Initial test looks looks good.

    While we’re on the subject of markup… sure would be nice to just go straight to haml… j/k. Sort of.

  6. Thanks for the post Mark.

    I fell into the more UI is better approach when I first started out with plugin development. People kept requesting more options, so I kept adding them!

    Eventually I realised how bad an idea that is. I’m now stuck with a couple of annoyingly overly complex plugins requiring some hideous legacy compatibility to make sure they don’t break on upgrades.

    KISS … Keep It Simple Stupid, definitely applies for WordPress plugins (and themes).

  7. Thanks again for another great post Mark!

    Your points of “Fewer features as a feature” and “Reduce UI” hit home as it’s not always something I’m best at but really admire when I am installing and using various plugins.

    Like Ryan said above, these definitely apply to plugins, themes and core as well. I think we can all agree that WordPress itself has done a great job at simplifying what we really need.

  8. I agree with all of these points, except for the example given in the “Reduce UI” one. Less UI is indeed better, but relying on magic filenames takes a good idea a step too far, IMHO. What happens if two plugins pick the same name for their magic file, for instance? You can minimize the risk of a collision like that by increasing the length of the filename, but it seems better to me to just let the user pick the file they want to use, regardless of what it’s named, and eliminate the risk completely…

    • Well, that plugin has a specific audience. It’s meant for site implementors more than users. There are already plugins that let you upload a login logo image (and tweak colors and a bunch of other stuff). I wanted to make something that WordPress professionals could use for their sites and their client sites. It simplifies it for them.

      So no, I wouldn’t recommend that every plugin work based on magic file names. But the general principle here is that you should make all of your options earn their ticket. Here’s a better example. I wrote code in WordPress that enforces your trailing slashes preference in WordPress. i.e. http://example.com/about instead of http://example.com/about/ But there’s no additional UI for that. So how do we do it? We look at your permalink settings. If the format you’ve chosen has a trailing slash, we give you trailing slashes. If it doesn’t, we don’t. That could have been its own option, but it didn’t need to be, because we can infer it from the permalink format you give us.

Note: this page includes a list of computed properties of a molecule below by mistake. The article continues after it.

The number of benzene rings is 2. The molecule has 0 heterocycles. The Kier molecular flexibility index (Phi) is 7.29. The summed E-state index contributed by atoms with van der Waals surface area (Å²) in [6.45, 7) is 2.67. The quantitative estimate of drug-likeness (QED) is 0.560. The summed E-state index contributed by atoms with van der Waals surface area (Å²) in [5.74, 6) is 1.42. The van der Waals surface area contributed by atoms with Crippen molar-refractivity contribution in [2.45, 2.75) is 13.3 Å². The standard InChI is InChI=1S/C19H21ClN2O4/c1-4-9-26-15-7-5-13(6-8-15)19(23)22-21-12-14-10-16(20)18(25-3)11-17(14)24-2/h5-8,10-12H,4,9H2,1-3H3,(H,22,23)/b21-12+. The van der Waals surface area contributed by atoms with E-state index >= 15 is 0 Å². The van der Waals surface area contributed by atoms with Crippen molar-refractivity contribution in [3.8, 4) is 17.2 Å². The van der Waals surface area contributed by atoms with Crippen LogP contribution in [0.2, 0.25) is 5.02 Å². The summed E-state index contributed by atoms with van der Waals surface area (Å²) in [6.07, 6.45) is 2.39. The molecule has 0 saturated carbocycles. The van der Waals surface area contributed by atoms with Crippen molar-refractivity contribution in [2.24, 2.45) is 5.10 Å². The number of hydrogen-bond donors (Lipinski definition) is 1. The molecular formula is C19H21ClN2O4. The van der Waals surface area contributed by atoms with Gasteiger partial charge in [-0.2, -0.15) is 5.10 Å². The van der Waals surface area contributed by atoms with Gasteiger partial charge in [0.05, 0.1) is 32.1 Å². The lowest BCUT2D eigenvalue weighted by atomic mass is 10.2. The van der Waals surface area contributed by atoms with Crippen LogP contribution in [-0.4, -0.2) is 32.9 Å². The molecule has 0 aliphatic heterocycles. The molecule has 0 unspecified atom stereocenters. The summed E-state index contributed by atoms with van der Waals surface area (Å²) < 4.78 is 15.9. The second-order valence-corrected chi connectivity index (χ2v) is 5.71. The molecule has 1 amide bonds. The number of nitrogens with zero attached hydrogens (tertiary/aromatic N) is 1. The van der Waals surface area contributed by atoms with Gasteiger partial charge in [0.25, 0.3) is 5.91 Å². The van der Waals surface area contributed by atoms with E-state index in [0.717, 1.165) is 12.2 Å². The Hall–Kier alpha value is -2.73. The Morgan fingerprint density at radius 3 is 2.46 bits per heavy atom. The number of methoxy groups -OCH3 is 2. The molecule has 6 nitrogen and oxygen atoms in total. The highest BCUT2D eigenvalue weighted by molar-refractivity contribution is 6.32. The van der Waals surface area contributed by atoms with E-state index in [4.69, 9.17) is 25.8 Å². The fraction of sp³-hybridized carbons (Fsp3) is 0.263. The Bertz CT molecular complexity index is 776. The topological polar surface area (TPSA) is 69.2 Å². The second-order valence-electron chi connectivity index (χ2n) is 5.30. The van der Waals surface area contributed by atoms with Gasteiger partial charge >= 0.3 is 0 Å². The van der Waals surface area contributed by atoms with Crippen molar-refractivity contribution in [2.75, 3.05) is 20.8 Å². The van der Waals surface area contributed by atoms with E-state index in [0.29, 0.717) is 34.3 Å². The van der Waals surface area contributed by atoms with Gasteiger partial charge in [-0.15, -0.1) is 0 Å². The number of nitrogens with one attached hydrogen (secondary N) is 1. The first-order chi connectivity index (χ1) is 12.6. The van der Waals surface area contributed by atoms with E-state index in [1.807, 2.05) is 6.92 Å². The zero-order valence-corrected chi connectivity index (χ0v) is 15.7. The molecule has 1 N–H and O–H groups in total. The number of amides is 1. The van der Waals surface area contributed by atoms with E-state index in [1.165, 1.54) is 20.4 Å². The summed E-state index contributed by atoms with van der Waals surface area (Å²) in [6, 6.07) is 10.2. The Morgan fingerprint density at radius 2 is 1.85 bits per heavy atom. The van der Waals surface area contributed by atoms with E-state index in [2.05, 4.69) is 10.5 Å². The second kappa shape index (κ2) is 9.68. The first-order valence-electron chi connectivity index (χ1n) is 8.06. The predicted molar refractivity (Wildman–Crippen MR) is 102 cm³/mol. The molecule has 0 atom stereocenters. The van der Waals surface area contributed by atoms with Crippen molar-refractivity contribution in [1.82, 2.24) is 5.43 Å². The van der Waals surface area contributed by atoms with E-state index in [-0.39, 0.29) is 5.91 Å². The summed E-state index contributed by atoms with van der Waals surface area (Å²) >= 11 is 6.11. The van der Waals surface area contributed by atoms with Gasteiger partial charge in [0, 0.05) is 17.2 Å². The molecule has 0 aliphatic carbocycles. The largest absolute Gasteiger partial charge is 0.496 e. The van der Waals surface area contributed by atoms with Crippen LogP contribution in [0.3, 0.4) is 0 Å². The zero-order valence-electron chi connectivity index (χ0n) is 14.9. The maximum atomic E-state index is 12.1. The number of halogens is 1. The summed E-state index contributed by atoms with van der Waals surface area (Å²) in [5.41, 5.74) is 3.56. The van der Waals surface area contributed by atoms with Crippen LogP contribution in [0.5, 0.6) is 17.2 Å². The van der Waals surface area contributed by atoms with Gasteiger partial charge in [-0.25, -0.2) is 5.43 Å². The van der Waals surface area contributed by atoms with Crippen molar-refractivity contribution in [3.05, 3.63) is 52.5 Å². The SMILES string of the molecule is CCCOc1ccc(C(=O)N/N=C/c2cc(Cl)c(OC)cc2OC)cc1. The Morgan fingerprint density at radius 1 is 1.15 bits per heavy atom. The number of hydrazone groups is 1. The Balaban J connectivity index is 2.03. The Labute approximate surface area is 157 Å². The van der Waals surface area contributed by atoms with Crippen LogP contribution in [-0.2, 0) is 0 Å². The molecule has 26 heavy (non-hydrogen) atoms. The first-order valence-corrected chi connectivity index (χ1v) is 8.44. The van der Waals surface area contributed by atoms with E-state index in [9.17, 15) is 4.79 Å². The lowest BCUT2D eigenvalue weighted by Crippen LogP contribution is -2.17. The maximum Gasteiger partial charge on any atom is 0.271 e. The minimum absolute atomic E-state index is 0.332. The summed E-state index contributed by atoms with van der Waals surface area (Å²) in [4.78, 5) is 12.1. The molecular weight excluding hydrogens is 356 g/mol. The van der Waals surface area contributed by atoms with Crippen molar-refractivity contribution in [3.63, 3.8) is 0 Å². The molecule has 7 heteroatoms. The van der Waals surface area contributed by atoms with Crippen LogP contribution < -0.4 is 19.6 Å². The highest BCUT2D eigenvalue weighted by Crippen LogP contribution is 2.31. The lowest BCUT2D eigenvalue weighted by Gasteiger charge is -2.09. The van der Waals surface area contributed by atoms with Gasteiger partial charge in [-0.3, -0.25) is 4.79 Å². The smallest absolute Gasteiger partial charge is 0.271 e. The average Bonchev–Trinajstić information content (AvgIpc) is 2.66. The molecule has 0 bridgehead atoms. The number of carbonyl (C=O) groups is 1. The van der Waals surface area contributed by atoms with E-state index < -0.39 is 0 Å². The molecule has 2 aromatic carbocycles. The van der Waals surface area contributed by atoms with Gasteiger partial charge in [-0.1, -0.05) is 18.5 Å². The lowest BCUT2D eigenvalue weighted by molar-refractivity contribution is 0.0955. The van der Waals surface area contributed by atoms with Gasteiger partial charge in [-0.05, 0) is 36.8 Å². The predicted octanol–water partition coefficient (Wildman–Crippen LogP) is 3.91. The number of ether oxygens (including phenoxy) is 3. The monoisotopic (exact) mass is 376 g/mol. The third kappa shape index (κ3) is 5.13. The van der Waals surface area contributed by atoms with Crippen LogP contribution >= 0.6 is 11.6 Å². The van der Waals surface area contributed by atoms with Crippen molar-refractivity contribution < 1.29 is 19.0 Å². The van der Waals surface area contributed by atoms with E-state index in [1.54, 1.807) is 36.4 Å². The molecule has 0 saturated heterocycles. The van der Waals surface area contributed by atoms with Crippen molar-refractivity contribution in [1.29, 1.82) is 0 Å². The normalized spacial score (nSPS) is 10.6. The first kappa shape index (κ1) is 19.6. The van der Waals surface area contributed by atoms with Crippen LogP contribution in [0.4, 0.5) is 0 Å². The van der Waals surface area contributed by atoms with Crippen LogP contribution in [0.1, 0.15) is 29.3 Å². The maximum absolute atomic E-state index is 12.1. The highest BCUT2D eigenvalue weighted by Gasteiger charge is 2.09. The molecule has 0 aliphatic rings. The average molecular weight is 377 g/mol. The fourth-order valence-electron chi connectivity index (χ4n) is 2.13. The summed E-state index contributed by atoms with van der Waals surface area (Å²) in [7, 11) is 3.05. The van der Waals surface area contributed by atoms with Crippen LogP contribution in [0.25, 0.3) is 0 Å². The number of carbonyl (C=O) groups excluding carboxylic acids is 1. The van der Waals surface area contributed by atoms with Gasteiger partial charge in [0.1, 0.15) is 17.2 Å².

9. Totally agree. The same rules should be applied to themes – fewer features and less UI. Themes these days are so bloated, soon they’ll all explode and die. :)

  10. I would like to see more WordPress plugin developers concentrate on efficiency of their plugins. Sure, this or that plugin might have some great features and is dazzling but if the plugin slows down page load times for the reader and admin, then are we really benefiting from plugin? I install plugins to maximize efficiency, but if they are counter productive then what is the use?

  11. Pretty much the same path I take when developing plugins especially the KISS part. People will just shout (as you said) if they think the plugin is missing a key feature.

    As for the UI part, not sure really if I’d agree or not but I do see the point. The more simple the better but then there are some users who have no idea how to use FTP software so I’d rather take that factor out and let them use a web-based file-upload utility which they’re most likely more familiar with – but then, that’s just me. If there’s some sort of configuring needed, then create an Admin UI but again KISS.

    Code for the future – After coding my first plugins I’ve learned from my mistakes. I know better now.

    Security – nuff said.

    Cheers mate! Love this post!

  12. for god knows why reason I can’t do create blockquoted paragraph on latest update (3.2.1) – the character always gets converted to > whenever I saved it.

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  14. I really enjoyed this post. I am building my more advanced plugin skills, and what you say makes sense. I am also trying to find a couple of hellacious wordpress developers to teach advanced WP development. There are so many people that are pretty good with WordPress that want to master the advanced stuff, so I am getting the students together, if anyone could teach it…..
    Thanks again for the post!

  15. It can be really tempting to make things more complicated than they have to be. But I’ll try to be more aware when I’m doing that and stop myself. Great advice.